If a monkey discovers a treat in a gourd, it will reach in, grasp it, and refuse to let go even if it cannot pull the treat-filled fist back out of the hole.
It’s a common way of trapping them, I gather.
Humans are prone to making the exact same mistake. We grasp onto things that do not serve us, to the point where it traps us into situations that make us miserable.
Part of that is due to habit and identity. For instance, I spent so many years living on as little money as I could that I had problems breaking myself out of that mindset when it was time to move on.
Another part could be societal programming. We hold on to things like clothes, furniture, food, and possessions because society tells us that it is horribly wasteful and bad for the environment to just toss that shit and move on. We’ll tell ourselves that we’re going to find someone to pass the items onto or place them in a donation bin but we never get around to it–and when we do, we ignore the cognitive dissonance of handing off the problem of “too much stuff” to someone else.
There are several reasons we could be holding onto something that doesn’t suit us. We could have been taught that divorce is wrong so we stay with an abusive mate. We may have heard that only sluts and “bad girls” wear cosmetics and actively dress in a certain manner.
Sometimes, we simply lack the courage to experiment. While we tend to experiment routinely while young, time can lock us into habits that we hesitate to change. “Why fix it if it’s not broke?”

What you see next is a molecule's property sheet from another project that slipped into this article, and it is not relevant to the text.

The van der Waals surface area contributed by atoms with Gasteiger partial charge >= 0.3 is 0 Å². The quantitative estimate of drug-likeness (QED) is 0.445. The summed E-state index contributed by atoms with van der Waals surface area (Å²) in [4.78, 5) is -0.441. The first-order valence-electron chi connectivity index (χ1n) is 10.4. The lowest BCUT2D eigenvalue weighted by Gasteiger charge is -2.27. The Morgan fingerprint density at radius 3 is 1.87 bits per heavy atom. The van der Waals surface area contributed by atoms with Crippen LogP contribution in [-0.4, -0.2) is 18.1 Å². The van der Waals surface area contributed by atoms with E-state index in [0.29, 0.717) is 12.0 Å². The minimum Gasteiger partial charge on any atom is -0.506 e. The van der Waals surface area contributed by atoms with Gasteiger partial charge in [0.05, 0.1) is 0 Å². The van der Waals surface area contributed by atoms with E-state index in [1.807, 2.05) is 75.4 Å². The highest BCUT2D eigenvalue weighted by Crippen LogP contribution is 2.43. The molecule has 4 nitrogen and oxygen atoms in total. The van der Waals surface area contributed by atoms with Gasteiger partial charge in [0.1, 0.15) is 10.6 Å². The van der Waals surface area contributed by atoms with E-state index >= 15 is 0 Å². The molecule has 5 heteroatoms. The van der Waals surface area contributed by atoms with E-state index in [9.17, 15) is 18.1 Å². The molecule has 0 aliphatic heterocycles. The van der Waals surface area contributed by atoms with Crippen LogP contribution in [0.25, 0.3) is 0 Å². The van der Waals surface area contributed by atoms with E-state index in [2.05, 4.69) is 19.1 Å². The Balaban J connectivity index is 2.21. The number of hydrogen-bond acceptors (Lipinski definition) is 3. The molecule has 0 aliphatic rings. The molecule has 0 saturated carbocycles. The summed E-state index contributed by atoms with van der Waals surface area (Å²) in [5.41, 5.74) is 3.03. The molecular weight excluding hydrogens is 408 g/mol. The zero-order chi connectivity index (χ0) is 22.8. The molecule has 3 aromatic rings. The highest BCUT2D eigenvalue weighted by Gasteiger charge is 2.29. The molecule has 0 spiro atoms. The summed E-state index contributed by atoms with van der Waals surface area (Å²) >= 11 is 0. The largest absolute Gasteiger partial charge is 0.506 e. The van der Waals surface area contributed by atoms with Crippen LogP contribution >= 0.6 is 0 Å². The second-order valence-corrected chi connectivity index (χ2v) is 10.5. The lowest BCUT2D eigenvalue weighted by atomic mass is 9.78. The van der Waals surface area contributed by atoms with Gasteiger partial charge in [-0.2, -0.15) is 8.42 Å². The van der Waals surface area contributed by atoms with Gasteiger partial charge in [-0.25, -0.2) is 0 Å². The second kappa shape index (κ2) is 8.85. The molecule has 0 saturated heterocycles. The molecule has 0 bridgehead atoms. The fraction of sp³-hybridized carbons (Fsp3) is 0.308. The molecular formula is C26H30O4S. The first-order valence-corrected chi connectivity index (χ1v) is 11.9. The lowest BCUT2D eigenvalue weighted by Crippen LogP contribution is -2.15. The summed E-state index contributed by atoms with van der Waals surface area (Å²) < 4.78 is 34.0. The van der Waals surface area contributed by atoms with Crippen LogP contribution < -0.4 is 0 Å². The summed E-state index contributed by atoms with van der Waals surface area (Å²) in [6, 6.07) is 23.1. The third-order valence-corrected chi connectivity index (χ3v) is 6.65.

There is a danger to this. If we refuse to change, to evolve with the times, we can become old and bitter before our time. If you’ve ever had a conversation with an elder who insisted upon complaining about technology, shifting societal mores, “kids these days,” and so forth, pay attention.
That is your future if refuse to let go and embrace change.
Monkey traps can sneak up on you. That outfit you wore when you were twelve. The furniture that belonged to your dead relative. The hairstyle you haven’t changed since high school. The types of movies you watch. The books you read. The places you go. The thoughts you think.
When was the last time you mixed it up, made an effort to do things in a different way? Have you ever looked around and realized that you keep the things that you keep and use the things that you use out of habit?
Did you decide to do things differently? What happened? Please share your stories in the comments below.
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I’ve written a lot of books sharing my odd view of life in hopes of helping others. My most notorious book is titled The Shoestring Girl: How I Live on Practically Nothing and You Can Too, but The Minimalist Cleaning Method is pretty popular as well. You can find them at the following places:
Barnes and Noble